Generating Protein Folding Trajectories Using Contact-Map-Driven Directed Walks

Journal of Chemical Information and Modeling

Just published

DOI: 10.1021/acs.jcim.3c00023

With the advent of AlphaFold, predicting the folded structure of any given protein has become much easier. And yet, AlphaFold doesn't tell you anything about how exactly the protein folds: what intermediate states, if any, does it visit before folding; what about misfolded structures; and what is the kinetic of the folding process? To answer any of these questions, we need to take a step back and think of clever ways in which we can avoid the so-called timescale problem – i.e., the fact that protein folding usually happens on timescale far beyond the reach of what we can simulate by, for instance, classical molecular dynamics. This work, led by Scott Habershon (the oldest and wisest member of Warwick Catch) and Ziad Fakhoury (a PhD student within the HetSys CDT), puts forward an ingenious methodology that leverages "simple" graphs to gain insight into the folding mechanism. This is the start of a long road – here, we used a simple model protein, but would we be able to apply this to big proteins as well? Stay tuned! Meanwhile, have a look at the paper online or grab a pdf here.

Read More

Understanding the Emergence of the Boson Peak in Molecular Glasses

Nature Communications

Just accepted

DOI: 10.1038/s41467-023-35878-6

The boson peak is a fundamental, very unique feature of glassy materials. As such, people have been arguing about the actual origin of the boson peak for many years indeed. In this work, spearheaded by Klaas Wynne (Glasgow University) and featuring molecular simulations by our very own Trent Barnard (amongst a real arsenal of other techniques), we pinpoint the emergence of specific structural features as the motivation behind the occurrence of the boson peak – at least in this class of molecular glasses! Understanding the boson peak in general terms is still very much an ongoing quest, but with this work, now published in Nature Communications we have provided an important piece of the puzzle. Check it out online or grab a pdf here.

Read More

Levering Genetic Algorithms to Maximise the Predictive Capabilities of the SOAP Descriptor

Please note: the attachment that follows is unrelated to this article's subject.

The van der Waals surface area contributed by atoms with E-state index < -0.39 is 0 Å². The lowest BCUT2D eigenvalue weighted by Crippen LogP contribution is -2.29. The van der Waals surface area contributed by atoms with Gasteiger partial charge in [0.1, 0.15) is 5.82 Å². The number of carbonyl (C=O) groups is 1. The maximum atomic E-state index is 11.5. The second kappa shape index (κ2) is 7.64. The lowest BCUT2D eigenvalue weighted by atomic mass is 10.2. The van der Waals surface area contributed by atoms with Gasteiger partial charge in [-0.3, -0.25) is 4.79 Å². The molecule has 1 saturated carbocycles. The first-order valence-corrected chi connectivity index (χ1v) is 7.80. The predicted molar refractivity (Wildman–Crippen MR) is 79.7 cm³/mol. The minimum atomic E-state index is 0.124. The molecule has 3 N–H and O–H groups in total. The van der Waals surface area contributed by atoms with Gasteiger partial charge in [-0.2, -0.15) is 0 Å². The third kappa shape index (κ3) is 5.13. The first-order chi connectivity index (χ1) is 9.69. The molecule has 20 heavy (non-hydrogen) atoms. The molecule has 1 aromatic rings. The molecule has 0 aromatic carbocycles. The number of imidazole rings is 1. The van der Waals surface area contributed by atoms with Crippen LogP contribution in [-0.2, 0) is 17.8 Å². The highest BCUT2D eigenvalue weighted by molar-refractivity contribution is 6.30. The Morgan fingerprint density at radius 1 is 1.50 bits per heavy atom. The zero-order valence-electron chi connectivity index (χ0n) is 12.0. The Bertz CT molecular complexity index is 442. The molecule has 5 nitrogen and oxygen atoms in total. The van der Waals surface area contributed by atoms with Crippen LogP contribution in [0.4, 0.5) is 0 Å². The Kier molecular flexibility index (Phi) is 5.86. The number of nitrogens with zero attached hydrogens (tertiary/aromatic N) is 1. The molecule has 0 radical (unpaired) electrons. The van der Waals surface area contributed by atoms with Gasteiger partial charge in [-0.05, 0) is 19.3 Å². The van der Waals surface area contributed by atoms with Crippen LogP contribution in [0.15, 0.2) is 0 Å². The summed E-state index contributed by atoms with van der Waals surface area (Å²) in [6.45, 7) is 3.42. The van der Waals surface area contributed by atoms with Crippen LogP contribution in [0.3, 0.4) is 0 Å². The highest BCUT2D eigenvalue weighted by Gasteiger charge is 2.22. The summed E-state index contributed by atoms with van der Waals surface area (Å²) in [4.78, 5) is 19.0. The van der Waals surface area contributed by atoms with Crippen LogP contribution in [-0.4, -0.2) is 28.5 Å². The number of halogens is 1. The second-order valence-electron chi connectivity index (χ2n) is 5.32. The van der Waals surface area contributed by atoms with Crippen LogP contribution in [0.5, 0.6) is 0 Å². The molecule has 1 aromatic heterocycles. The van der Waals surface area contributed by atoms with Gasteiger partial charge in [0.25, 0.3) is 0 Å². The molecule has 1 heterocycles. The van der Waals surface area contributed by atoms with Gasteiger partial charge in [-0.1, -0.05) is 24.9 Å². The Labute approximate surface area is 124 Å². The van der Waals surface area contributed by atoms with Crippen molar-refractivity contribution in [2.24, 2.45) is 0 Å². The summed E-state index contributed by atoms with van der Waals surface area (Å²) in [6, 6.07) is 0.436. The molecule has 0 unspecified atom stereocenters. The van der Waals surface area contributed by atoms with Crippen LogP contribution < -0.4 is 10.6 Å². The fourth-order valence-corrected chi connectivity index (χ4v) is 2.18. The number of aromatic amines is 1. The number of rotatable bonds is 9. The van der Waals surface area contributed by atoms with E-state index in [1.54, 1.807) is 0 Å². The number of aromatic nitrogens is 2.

Molecular Systems Design and Engineering

Just accepted

DOI: 10.1039/d2me00149g

In this collaboration with AstraZeneca, James Darby in Cambridge, and Warwick's Albert Bartók-Partay, we explore the capabilities of genetic algorithms (GAs) when used to optimise the hyperparameters of the popular SOAP descriptor. SOAPs are a commonly used method to encode atomic local environments, with good performance over a wide range of materials. We show that by using our genetic algorithm package (available at https://github.com/gcsosso/SOAP_GAS) the predictive capabilities of SOAPs are improved for a variety of datasets. There were notable improvements when predicting the solubility of molecules in a prototypical molecular database for drug design, and when predicting the polarizability of the QM7b dataset. We also showcase the improvements on both optimisation speed and quality of our GA when compared to the more commonly used random grid search. Have a look at the paper online or grab a pdf here.


Read More

Minimalistic ice recrystallisation inhibitors based on phenylalanine

Chemical Communications

Just published


The second instalment of our work amino acids, this paper introduces phenylalanine as a minimalistic, yet potent, ice growth inhibitor. We explore the structure-function relationships in a panel of phenylalanine derivatives, revealing the importance of both hydrophobic and hydrophilic regions and a possible role of self-assembly in ice growth inhibition. Have a look at the paper online or grab a pdf here.

Read More

The role of structural order in heterogeneous ice nucleation

Chemical Science

Just published


It took some six years for this paper to eventually see the light of day - but it was worth it.
Titled: "The role of structural order in heterogeneous ice nucleation" and published in Chemical Science, this work is a testament to a massive collaborative effort that involved myself (when I was working Angelos Michaelides at UCL, now Cambridge) and a stellar team at the Max Plank in Mainz (Ellen Backus is now in Wien), in addition to our very own Tom Whale (in Leeds at the time).
In a nutshell, with this paper we tried to look at the same thing, cholesterol, in different forms, from crystals to more-or-less disordered monolayers, and get an idea of how well these different forms nucleate ice. This is important for a number of reasons: a fundamental one is that it is usually very hard to isolate the effect of structural disorder on ice nucleation. A more practical one is that cholesterol is part of our own cell membranes - hence it is quite key to investigate what does it do to water and ice. Yet another piece of the puzzle, we think, but this is a long road. Have a look at the paper online or grab a pdf here.